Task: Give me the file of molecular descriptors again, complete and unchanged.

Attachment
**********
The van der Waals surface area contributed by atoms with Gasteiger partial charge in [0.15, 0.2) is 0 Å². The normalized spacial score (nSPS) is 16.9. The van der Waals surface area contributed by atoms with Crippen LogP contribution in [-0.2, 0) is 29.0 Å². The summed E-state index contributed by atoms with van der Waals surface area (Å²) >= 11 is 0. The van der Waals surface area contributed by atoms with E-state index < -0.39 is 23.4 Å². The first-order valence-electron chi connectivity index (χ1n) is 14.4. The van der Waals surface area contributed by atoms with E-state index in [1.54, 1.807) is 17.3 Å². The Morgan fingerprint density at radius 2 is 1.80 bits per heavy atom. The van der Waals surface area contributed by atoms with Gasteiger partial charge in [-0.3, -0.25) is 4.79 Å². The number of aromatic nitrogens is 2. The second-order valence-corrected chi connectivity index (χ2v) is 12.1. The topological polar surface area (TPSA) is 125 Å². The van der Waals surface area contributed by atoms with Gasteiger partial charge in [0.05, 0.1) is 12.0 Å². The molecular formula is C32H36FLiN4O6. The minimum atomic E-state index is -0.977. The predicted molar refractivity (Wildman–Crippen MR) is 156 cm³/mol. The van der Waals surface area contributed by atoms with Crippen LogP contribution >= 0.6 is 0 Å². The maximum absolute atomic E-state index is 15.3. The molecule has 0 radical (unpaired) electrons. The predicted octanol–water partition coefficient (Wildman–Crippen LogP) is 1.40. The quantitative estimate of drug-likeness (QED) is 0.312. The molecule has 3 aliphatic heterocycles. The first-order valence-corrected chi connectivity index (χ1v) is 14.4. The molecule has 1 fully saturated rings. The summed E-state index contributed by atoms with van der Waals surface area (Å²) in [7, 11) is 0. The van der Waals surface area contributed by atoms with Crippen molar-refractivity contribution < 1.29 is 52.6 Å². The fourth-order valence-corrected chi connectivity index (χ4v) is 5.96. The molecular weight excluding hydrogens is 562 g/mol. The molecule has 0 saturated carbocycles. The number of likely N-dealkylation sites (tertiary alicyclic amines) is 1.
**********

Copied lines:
The van der Waals surface area contributed by atoms with Gasteiger partial charge in [0.15, 0.2) is 0 Å². The normalized spacial score (nSPS) is 16.9. The van der Waals surface area contributed by atoms with Crippen LogP contribution in [-0.2, 0) is 29.0 Å². The summed E-state index contributed by atoms with van der Waals surface area (Å²) >= 11 is 0. The van der Waals surface area contributed by atoms with E-state index < -0.39 is 23.4 Å². The first-order valence-electron chi connectivity index (χ1n) is 14.4. The van der Waals surface area contributed by atoms with E-state index in [1.54, 1.807) is 17.3 Å². The Morgan fingerprint density at radius 2 is 1.80 bits per heavy atom. The van der Waals surface area contributed by atoms with Gasteiger partial charge in [-0.3, -0.25) is 4.79 Å². The number of aromatic nitrogens is 2. The second-order valence-corrected chi connectivity index (χ2v) is 12.1. The topological polar surface area (TPSA) is 125 Å². The van der Waals surface area contributed by atoms with Gasteiger partial charge in [0.05, 0.1) is 12.0 Å². The molecular formula is C32H36FLiN4O6. The minimum atomic E-state index is -0.977. The predicted molar refractivity (Wildman–Crippen MR) is 156 cm³/mol. The van der Waals surface area contributed by atoms with Crippen LogP contribution >= 0.6 is 0 Å². The maximum absolute atomic E-state index is 15.3. The molecule has 0 radical (unpaired) electrons. The predicted octanol–water partition coefficient (Wildman–Crippen LogP) is 1.40. The quantitative estimate of drug-likeness (QED) is 0.312. The molecule has 3 aliphatic heterocycles. The first-order valence-corrected chi connectivity index (χ1v) is 14.4. The molecule has 1 fully saturated rings. The summed E-state index contributed by atoms with van der Waals surface area (Å²) in [7, 11) is 0. The van der Waals surface area contributed by atoms with Crippen molar-refractivity contribution < 1.29 is 52.6 Å². The fourth-order valence-corrected chi connectivity index (χ4v) is 5.96. The molecular weight excluding hydrogens is 562 g/mol. The molecule has 0 saturated carbocycles. The number of likely N-dealkylation sites (tertiary alicyclic amines) is 1.